The mystery of the missing Swiss couple

The mystery of a missing Swiss couple seems to have been solved. Or has it? The Guardian reported it as follows:

The frozen bodies of a Swiss couple who went missing 75 years ago in the Alps have been found on a shrinking glacier, Swiss media said.

Marcelin and Francine Dumoulin, the parents of seven children, had gone to milk their cows in a meadow above Chandolin in the Valais canton on 15 August 1942.

“We spent our whole lives looking for them, without stopping. We thought that we could give them the funeral they deserved one day,” their youngest daughter, Marceline Udry-Dumoulin, 75, told the Lausanne daily Le Matin.

“I can say that after 75 years of waiting this news gives me a deep sense of calm.”

Valais cantonal police said two bodies bearing identity papers had been discovered last week by a worker on Tsanfleuron glacier near a ski lift above Les Diablerets resort at an altitude of 2,615 metres (8,600ft).

The Guardian conveniently posts a picture of the Swiss ski resort, Chandolin:

A truly tragic mystery finally solved. But wait a minute…

Apparently they went for a walk from the ski resort Chandolin in Valais and were found above Les Diablerets near the Glacier3000 ski resort. Now Wikipedia tells me that is a 25 hour hike, mostly along the Rhone valley (which would need to be crossed). Why would the couple have walked so far?

The answer is rather prosaic. They didn’t head out from the village of Chandolin in Val D’Anniviers, but the village of Chandolin-près-Savièse, just above Sion and opposite Nendaz. A minor oversight by all the English-speaking newspapers who either didn’t bother to check the location or didn’t care, but it would have confused anyone who knew the better known ski resort of Chandolin (together with St-Luc, making up one of my favourite ski areas).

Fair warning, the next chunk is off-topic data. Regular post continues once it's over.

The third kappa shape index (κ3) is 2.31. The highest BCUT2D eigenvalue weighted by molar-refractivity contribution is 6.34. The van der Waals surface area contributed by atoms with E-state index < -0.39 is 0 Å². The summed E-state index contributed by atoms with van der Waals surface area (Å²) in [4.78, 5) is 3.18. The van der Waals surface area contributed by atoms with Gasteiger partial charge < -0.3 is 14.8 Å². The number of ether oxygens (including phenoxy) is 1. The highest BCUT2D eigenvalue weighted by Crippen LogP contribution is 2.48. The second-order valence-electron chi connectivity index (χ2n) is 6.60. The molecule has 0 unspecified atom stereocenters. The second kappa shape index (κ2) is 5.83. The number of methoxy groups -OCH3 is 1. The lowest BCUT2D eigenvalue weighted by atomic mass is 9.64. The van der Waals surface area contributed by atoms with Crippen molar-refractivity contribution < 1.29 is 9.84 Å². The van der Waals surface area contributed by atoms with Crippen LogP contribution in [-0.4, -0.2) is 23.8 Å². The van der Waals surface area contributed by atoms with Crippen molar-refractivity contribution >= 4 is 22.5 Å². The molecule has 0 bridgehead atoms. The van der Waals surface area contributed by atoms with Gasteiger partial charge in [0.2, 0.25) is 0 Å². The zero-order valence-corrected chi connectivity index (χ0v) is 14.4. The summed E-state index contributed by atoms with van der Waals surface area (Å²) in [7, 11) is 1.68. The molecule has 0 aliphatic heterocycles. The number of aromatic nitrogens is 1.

Why would the couple, make the significant ascent to the glacier, some 2615m high? Many newspapers reported that Marcelin and Francine Dumoulin had vanished after going to milk their cows in a meadow above their home. Whilst the glacier lies in the same municipality, Savièse, it doesn’t explain how they ended up on the glacier. Cows don’t graze on or anywhere near glaciers.

The Local, an English-language Swiss-based news web site, offers an explanation:

Dumoulin, then 40, and his 37-year-old wife had left their home that morning hoping to check on their cattle, which were being kept in an alpine pasture in neighbouring Bern canton.

The fastest route at the time was via a glacier footpath. The sky was clear when the couple set out, but clouds later worsened visibility and the couple vanished, likely after falling into a crevasse, orphaning five sons and two daughters. Shrinking glaciers are slowly uncovering the bodies of several hundred people known to have disappeared on or near glaciers in the Alps, many after tumbling down a crevasse.

“I saw them leave that Saturday morning,” recalled Monique Gautschy, one of the surviving children who was 11 years old at the time. “They were supposed to spend the night in the alpine pasture at Grilden and come back on Sunday.”

After two months of fruitless searching for the couple, the seven children, then aged 2 to 13, were placed in foster care.